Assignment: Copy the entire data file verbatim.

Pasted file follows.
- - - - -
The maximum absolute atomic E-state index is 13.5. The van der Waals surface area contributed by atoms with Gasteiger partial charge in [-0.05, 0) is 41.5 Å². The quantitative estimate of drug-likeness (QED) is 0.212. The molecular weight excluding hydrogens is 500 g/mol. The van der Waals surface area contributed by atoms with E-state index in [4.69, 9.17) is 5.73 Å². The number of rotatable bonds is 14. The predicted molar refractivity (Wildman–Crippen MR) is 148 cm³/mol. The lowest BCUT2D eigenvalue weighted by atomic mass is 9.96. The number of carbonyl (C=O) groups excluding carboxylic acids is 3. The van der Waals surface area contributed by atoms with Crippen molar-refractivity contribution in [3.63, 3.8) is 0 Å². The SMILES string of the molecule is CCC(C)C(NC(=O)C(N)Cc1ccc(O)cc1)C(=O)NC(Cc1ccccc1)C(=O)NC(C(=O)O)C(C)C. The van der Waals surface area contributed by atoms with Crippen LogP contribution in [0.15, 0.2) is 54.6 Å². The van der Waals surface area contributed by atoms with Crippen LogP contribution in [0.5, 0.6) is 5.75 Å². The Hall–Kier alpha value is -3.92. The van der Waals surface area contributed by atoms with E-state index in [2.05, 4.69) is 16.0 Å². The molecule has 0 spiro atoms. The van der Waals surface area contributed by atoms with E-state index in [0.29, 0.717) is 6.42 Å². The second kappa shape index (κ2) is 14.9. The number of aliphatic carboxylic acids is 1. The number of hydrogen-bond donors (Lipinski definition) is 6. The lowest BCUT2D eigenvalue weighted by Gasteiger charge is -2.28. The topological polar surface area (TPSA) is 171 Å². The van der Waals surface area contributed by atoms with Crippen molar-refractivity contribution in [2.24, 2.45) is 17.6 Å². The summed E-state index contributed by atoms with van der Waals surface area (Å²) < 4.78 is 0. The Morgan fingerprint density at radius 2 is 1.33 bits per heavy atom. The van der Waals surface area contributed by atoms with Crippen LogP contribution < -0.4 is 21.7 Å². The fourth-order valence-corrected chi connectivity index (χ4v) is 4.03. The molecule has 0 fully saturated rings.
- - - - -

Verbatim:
The maximum absolute atomic E-state index is 13.5. The van der Waals surface area contributed by atoms with Gasteiger partial charge in [-0.05, 0) is 41.5 Å². The quantitative estimate of drug-likeness (QED) is 0.212. The molecular weight excluding hydrogens is 500 g/mol. The van der Waals surface area contributed by atoms with E-state index in [4.69, 9.17) is 5.73 Å². The number of rotatable bonds is 14. The predicted molar refractivity (Wildman–Crippen MR) is 148 cm³/mol. The lowest BCUT2D eigenvalue weighted by atomic mass is 9.96. The number of carbonyl (C=O) groups excluding carboxylic acids is 3. The van der Waals surface area contributed by atoms with Crippen molar-refractivity contribution in [3.63, 3.8) is 0 Å². The SMILES string of the molecule is CCC(C)C(NC(=O)C(N)Cc1ccc(O)cc1)C(=O)NC(Cc1ccccc1)C(=O)NC(C(=O)O)C(C)C. The van der Waals surface area contributed by atoms with Crippen LogP contribution in [0.15, 0.2) is 54.6 Å². The van der Waals surface area contributed by atoms with Crippen LogP contribution in [0.5, 0.6) is 5.75 Å². The Hall–Kier alpha value is -3.92. The van der Waals surface area contributed by atoms with E-state index in [2.05, 4.69) is 16.0 Å². The molecule has 0 spiro atoms. The van der Waals surface area contributed by atoms with E-state index in [0.29, 0.717) is 6.42 Å². The second kappa shape index (κ2) is 14.9. The number of aliphatic carboxylic acids is 1. The number of hydrogen-bond donors (Lipinski definition) is 6. The lowest BCUT2D eigenvalue weighted by Gasteiger charge is -2.28. The topological polar surface area (TPSA) is 171 Å². The van der Waals surface area contributed by atoms with Crippen molar-refractivity contribution in [2.24, 2.45) is 17.6 Å². The summed E-state index contributed by atoms with van der Waals surface area (Å²) < 4.78 is 0. The Morgan fingerprint density at radius 2 is 1.33 bits per heavy atom. The van der Waals surface area contributed by atoms with Crippen LogP contribution < -0.4 is 21.7 Å². The fourth-order valence-corrected chi connectivity index (χ4v) is 4.03. The molecule has 0 fully saturated rings.